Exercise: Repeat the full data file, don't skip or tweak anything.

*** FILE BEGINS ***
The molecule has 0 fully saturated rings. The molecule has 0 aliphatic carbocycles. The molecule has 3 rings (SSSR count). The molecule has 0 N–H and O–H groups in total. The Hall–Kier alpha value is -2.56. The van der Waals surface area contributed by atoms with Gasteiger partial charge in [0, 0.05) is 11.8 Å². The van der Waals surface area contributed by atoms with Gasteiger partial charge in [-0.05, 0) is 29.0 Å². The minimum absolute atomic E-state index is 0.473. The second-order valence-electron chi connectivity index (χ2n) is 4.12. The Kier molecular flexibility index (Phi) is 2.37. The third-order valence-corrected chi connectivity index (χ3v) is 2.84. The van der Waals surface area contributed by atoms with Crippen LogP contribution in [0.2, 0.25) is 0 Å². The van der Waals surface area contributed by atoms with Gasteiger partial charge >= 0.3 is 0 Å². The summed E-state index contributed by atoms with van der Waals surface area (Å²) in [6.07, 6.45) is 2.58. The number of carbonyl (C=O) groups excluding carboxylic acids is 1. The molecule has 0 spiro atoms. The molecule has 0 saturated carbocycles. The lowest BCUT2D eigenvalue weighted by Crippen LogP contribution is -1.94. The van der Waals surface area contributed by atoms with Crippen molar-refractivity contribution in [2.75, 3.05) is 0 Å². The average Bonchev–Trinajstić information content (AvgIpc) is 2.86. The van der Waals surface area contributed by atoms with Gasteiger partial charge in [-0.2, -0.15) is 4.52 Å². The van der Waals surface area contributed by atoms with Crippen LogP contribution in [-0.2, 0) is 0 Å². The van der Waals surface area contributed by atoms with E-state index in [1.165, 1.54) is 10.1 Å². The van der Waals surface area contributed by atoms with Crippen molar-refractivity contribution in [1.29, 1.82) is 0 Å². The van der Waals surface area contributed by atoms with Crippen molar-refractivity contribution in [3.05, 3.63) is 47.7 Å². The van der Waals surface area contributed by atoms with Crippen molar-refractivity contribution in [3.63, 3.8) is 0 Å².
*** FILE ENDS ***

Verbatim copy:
The molecule has 0 fully saturated rings. The molecule has 0 aliphatic carbocycles. The molecule has 3 rings (SSSR count). The molecule has 0 N–H and O–H groups in total. The Hall–Kier alpha value is -2.56. The van der Waals surface area contributed by atoms with Gasteiger partial charge in [0, 0.05) is 11.8 Å². The van der Waals surface area contributed by atoms with Gasteiger partial charge in [-0.05, 0) is 29.0 Å². The minimum absolute atomic E-state index is 0.473. The second-order valence-electron chi connectivity index (χ2n) is 4.12. The Kier molecular flexibility index (Phi) is 2.37. The third-order valence-corrected chi connectivity index (χ3v) is 2.84. The van der Waals surface area contributed by atoms with Crippen LogP contribution in [0.2, 0.25) is 0 Å². The van der Waals surface area contributed by atoms with Gasteiger partial charge >= 0.3 is 0 Å². The summed E-state index contributed by atoms with van der Waals surface area (Å²) in [6.07, 6.45) is 2.58. The number of carbonyl (C=O) groups excluding carboxylic acids is 1. The molecule has 0 spiro atoms. The molecule has 0 saturated carbocycles. The lowest BCUT2D eigenvalue weighted by Crippen LogP contribution is -1.94. The van der Waals surface area contributed by atoms with Crippen molar-refractivity contribution in [2.75, 3.05) is 0 Å². The average Bonchev–Trinajstić information content (AvgIpc) is 2.86. The van der Waals surface area contributed by atoms with Gasteiger partial charge in [-0.2, -0.15) is 4.52 Å². The van der Waals surface area contributed by atoms with Crippen LogP contribution in [-0.2, 0) is 0 Å². The van der Waals surface area contributed by atoms with E-state index in [1.165, 1.54) is 10.1 Å². The van der Waals surface area contributed by atoms with Crippen molar-refractivity contribution in [1.29, 1.82) is 0 Å². The van der Waals surface area contributed by atoms with Crippen molar-refractivity contribution in [3.05, 3.63) is 47.7 Å². The van der Waals surface area contributed by atoms with Crippen molar-refractivity contribution in [3.63, 3.8) is 0 Å².